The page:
SAN DIEGO — Metformin didn’t help diminish atherosclerosis in patients with type 1 diabetes, according to results of the REMOVAL trial.
Compared with placebo, 1,000 mg twice-daily of oral metformin didn’t reduce mean progression of common carotid artery intima-media thickness (cIMT) over 3 years (-0.005 mm per year, 95% CI -0.012 to 0.002; P=0.1664), John Petrie, PhD, of the University of Glasgow in Scotland, and colleagues reported here at the American Diabetes Association and simultaneously in The Lancet Diabetes & Endocrinology.
They did find, however, that one of the trial’s tertiary endpoints – maximal cIMT — was significantly reduced among the treatment group (-0.013 mm per year, -0.024 to -0.003; P=0.0093).
Vivian Fonseca, MD, of Tulane University School of Medicine, who wasn’t involved with the study, told MedPage Today that this tertiary endpoint represents a “small change, and we don’t quite know what that means in terms of long-term cardiovascular outcomes.”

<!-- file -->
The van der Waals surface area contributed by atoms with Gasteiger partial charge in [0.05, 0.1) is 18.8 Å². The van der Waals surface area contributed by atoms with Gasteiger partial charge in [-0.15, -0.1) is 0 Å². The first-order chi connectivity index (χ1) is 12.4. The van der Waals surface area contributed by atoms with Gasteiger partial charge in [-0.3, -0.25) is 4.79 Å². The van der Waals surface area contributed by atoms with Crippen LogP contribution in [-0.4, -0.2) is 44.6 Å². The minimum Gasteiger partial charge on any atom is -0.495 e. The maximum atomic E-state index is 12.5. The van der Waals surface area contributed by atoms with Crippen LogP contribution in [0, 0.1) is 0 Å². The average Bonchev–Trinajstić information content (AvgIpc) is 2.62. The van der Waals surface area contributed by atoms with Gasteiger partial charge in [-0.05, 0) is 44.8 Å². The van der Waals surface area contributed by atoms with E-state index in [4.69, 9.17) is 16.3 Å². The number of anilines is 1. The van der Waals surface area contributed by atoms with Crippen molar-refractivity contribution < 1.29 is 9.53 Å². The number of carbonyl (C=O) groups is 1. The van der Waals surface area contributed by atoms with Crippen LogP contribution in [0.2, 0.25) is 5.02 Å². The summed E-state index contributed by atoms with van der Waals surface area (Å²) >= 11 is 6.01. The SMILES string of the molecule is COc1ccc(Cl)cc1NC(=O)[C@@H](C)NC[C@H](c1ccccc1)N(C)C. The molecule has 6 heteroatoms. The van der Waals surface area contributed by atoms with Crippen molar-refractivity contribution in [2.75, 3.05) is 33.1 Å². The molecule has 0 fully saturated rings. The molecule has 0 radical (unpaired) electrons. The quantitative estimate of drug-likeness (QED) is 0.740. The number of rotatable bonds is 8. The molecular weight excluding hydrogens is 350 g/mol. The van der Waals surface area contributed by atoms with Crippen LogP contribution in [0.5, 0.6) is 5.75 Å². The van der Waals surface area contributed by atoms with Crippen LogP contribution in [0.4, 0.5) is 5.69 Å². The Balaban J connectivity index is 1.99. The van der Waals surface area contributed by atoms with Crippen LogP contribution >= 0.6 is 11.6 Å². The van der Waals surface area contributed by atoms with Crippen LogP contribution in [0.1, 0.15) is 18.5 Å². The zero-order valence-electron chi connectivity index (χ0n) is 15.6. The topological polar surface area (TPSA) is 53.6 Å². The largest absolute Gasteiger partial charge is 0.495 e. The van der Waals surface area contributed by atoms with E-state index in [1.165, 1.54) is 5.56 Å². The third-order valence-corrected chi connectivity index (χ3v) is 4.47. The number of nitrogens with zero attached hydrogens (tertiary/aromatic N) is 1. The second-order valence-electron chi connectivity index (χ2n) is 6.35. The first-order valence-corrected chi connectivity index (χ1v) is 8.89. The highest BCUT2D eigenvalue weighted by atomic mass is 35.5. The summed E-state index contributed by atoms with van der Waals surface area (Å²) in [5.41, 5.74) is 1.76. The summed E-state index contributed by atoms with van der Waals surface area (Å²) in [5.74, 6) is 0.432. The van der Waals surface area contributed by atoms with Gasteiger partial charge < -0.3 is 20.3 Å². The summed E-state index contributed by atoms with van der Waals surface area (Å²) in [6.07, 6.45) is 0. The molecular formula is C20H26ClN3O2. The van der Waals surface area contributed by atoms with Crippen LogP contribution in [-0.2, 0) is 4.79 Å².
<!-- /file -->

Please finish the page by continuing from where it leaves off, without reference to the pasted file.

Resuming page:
Some work has shown that metformin can reduce the need for insulin and improve glycemic control in patients with type 1 diabetes, but less is known about whether it confers cardiovascular protection. To explore that issue, Petrie and colleagues conducted the REMOVAL trial across 23 centers in five countries. The randomized, double-blind study included 428 participants with type 1 diabetes for a minimum of 5 years (n=219 treatment; n=209 placebo). All participants, who had met three out of ten pre-specified CV-risk factors, had endured a 3-month optimization period regarding glycemic and risk factor control prior to randomization.
Regarding the first secondary outcome, HbA1c improved over 3 years among the metformin group versus the placebo (-0.13%, 95% CI -0.22 to -0.037; P=0.006). However, this change was attributed to a reduction after 3 months (-0.24%, -0.34 to -0.13; P<0.0001) and was not sustained long-term, they reported (P=0.0163 for visit-by-treatment interaction).
Three years of metformin…